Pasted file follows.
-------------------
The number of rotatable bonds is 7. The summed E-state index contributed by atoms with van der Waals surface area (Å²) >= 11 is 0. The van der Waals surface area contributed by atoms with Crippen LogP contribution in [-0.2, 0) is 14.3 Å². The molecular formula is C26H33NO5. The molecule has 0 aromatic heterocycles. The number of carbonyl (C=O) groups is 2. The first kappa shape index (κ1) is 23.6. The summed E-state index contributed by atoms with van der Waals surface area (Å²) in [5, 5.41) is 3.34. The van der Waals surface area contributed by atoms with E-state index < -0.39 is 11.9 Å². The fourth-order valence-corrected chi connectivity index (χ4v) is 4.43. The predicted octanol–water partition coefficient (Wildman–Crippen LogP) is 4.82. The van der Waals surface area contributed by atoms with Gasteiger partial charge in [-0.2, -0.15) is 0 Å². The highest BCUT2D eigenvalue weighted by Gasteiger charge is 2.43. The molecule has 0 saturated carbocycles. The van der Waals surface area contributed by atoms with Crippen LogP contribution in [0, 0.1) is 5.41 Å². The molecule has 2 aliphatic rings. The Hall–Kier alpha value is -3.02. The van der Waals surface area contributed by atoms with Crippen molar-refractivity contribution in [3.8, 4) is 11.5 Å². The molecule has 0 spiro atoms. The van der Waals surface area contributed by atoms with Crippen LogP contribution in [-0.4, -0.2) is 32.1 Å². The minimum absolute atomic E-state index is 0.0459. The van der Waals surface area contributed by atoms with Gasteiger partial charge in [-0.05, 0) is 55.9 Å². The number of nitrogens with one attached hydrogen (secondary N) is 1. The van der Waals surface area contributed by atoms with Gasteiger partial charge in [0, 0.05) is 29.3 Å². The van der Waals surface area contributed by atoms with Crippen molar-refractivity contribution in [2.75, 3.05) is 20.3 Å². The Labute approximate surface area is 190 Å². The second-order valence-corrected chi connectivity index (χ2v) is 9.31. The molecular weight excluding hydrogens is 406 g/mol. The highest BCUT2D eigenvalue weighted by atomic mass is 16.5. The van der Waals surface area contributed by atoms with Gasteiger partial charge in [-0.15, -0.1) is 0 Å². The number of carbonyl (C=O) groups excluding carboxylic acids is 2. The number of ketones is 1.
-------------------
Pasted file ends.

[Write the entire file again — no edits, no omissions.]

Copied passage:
The number of rotatable bonds is 7. The summed E-state index contributed by atoms with van der Waals surface area (Å²) >= 11 is 0. The van der Waals surface area contributed by atoms with Crippen LogP contribution in [-0.2, 0) is 14.3 Å². The molecular formula is C26H33NO5. The molecule has 0 aromatic heterocycles. The number of carbonyl (C=O) groups is 2. The first kappa shape index (κ1) is 23.6. The summed E-state index contributed by atoms with van der Waals surface area (Å²) in [5, 5.41) is 3.34. The van der Waals surface area contributed by atoms with E-state index < -0.39 is 11.9 Å². The fourth-order valence-corrected chi connectivity index (χ4v) is 4.43. The predicted octanol–water partition coefficient (Wildman–Crippen LogP) is 4.82. The van der Waals surface area contributed by atoms with Gasteiger partial charge in [-0.2, -0.15) is 0 Å². The highest BCUT2D eigenvalue weighted by Gasteiger charge is 2.43. The molecule has 0 saturated carbocycles. The van der Waals surface area contributed by atoms with Crippen LogP contribution in [0, 0.1) is 5.41 Å². The molecule has 2 aliphatic rings. The Hall–Kier alpha value is -3.02. The van der Waals surface area contributed by atoms with Crippen molar-refractivity contribution in [3.8, 4) is 11.5 Å². The molecule has 0 spiro atoms. The van der Waals surface area contributed by atoms with Crippen LogP contribution in [-0.4, -0.2) is 32.1 Å². The minimum absolute atomic E-state index is 0.0459. The van der Waals surface area contributed by atoms with Gasteiger partial charge in [-0.05, 0) is 55.9 Å². The number of nitrogens with one attached hydrogen (secondary N) is 1. The van der Waals surface area contributed by atoms with Gasteiger partial charge in [0, 0.05) is 29.3 Å². The van der Waals surface area contributed by atoms with Crippen molar-refractivity contribution in [2.75, 3.05) is 20.3 Å². The Labute approximate surface area is 190 Å². The second-order valence-corrected chi connectivity index (χ2v) is 9.31. The molecular weight excluding hydrogens is 406 g/mol. The highest BCUT2D eigenvalue weighted by atomic mass is 16.5. The van der Waals surface area contributed by atoms with Gasteiger partial charge in [-0.15, -0.1) is 0 Å². The number of carbonyl (C=O) groups excluding carboxylic acids is 2. The number of ketones is 1.